[arin-ppml] IPv4 Transfer policies - questions, definitions, thoughts, suggestions

Brian Dickson briand at ca.afilias.info
Sun Jun 8 17:52:53 EDT 2008

I've been giving thought to the general area of IPv4 transfers-for-money.

I thought I'd share some observations I've come up with, as well as 
questions, suggestions, and definitions which might help with coming to 
a consensus on major issues.

If we can collectively work out the big things, quite possibly the small 
things will become moot and/or work themselves out.

That said, here's what I have come up with so far...

I apologize for this being a bit long. I'll try to be brief where 
possible, and/or follow up on my own posting in separate threads.

First, an observation: IPv4 Internet addresses (as in, used on the 
"public Internet") are finite.

This means that any policies that don't address this or aren't 
compatible with a "zero sum game", may be fatally flawed because they 
are open to abuse.

Second, a suggestion: any policy framework devised in any RIR region, or 
globally (IANA), should create an implicit bias towards those actually 
using IPv4 space, and against any participation by non-users (e.g. 

The reason for this is, what I think the obvious answer to the following 
question is:

"Would the existence of speculators, who purchase IPv4 address space 
largely or solely for the purpose of profiting from the (re)sale of IPv4 
address space, harm the 'IPv4 community' (those who actually use IPv4 

I believe the answer to this question is "Yes.".

I think the simplest corollary to the answer "yes" should be, that any 
policy regarding transfer of IPv4 space, should inherently discourage 
speculation. Rather than doing so by defining bad behavior, create a set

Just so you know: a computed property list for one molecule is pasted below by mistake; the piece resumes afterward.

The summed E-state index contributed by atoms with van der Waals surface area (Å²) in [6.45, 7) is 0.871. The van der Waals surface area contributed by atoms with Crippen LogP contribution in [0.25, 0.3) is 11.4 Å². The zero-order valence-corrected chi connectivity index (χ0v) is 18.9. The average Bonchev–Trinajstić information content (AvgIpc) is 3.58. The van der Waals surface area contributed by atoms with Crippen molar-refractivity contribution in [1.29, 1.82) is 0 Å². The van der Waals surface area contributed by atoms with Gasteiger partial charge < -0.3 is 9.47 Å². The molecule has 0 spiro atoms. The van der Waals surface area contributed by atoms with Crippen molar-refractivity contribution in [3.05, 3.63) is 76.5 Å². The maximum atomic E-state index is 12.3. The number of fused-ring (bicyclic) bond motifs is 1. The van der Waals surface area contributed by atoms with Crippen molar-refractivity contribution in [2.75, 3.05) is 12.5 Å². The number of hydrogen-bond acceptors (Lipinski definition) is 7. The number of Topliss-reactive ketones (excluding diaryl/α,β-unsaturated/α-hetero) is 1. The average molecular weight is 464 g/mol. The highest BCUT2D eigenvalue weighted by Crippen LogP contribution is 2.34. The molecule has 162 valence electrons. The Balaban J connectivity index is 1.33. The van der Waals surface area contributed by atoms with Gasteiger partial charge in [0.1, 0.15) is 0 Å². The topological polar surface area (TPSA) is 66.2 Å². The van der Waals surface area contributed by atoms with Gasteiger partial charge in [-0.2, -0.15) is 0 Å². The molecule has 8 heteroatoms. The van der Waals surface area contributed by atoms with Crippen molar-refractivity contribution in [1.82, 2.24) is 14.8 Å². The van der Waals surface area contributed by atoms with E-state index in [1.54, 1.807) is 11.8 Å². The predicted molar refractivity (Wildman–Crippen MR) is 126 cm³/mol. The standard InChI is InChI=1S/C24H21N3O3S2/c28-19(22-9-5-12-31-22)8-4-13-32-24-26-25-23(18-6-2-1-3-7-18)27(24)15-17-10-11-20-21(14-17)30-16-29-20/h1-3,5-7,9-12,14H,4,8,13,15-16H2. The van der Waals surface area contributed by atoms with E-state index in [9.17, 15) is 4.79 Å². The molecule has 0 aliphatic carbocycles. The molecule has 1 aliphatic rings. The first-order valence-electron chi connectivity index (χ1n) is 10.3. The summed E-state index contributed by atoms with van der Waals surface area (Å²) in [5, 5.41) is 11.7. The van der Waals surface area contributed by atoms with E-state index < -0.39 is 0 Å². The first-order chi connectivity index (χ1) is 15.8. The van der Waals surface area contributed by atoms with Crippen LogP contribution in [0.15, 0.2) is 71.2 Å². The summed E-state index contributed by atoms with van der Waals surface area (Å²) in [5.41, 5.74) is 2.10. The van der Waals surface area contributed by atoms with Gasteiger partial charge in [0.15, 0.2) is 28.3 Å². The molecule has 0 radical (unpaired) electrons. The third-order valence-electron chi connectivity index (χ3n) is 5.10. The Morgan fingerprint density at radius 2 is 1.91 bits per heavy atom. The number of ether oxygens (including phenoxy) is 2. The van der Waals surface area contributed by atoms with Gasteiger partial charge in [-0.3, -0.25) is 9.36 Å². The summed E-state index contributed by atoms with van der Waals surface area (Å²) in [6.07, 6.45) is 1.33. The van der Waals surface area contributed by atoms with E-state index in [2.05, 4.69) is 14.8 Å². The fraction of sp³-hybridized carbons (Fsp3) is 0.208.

of rules where there is no ability to benefit except indirectly, by 
acquiring IPv4 space that is needed and using it to operate one's own 

Here's a suggestion on how this could be framed:

Apply the three laws of thermodynamics ("You can't win; You can't break 
even; You can't quit the game") to transfers:

(1) You can't win: No resale of IPv4 space for net profit on a per-unit 
basis. (This would include buying block A and selling block B, perhaps 
with some special case exclusions where actual aggregation is the net 
side-effect of the purchase and sale.)
(2) You can't break even: On an aggregate basis, any organizations 
transactions in IPv4 transfers must be a net increase in IPv4 space. The 
one exception would be the sale of previously assigned (but not 
purchased) space by an RSA or LRSA signatory.
(3) You can't quit the game: If, for any reason, an entity to whom IPv4 
space is registered, stops announcing that space on a permanent basis 
(e.g. because they have ceased operations, such as under a bankruptcy 
situation), then that address space may be reclaimed by 
(ARIN/IANA/RIR/whoever assigned it). This may be for consideration, but 
not for a net profit to the registrant, .e.g pro-rata or full refund at 
original price of purchase.

I'm not suggesting that these suggestions are enough to form a complete 
policy, or even that they will be workable.

However, I would encourage thinking about the issue of how to make it 
impossible for anyone, participant or non-participant, to abuse the 
transfer policy for profit, in as simple a way as possible.

For example, the rules above, still leave open the issues of who 
operates, monitors, etc., the market itself, without placing any 
significant restrictions on how those can be resolved.

On the other hand, if the rules prevent anyone from profiting on resale, 
speculators will not participate at all, I would suggest.


Brian Dickson

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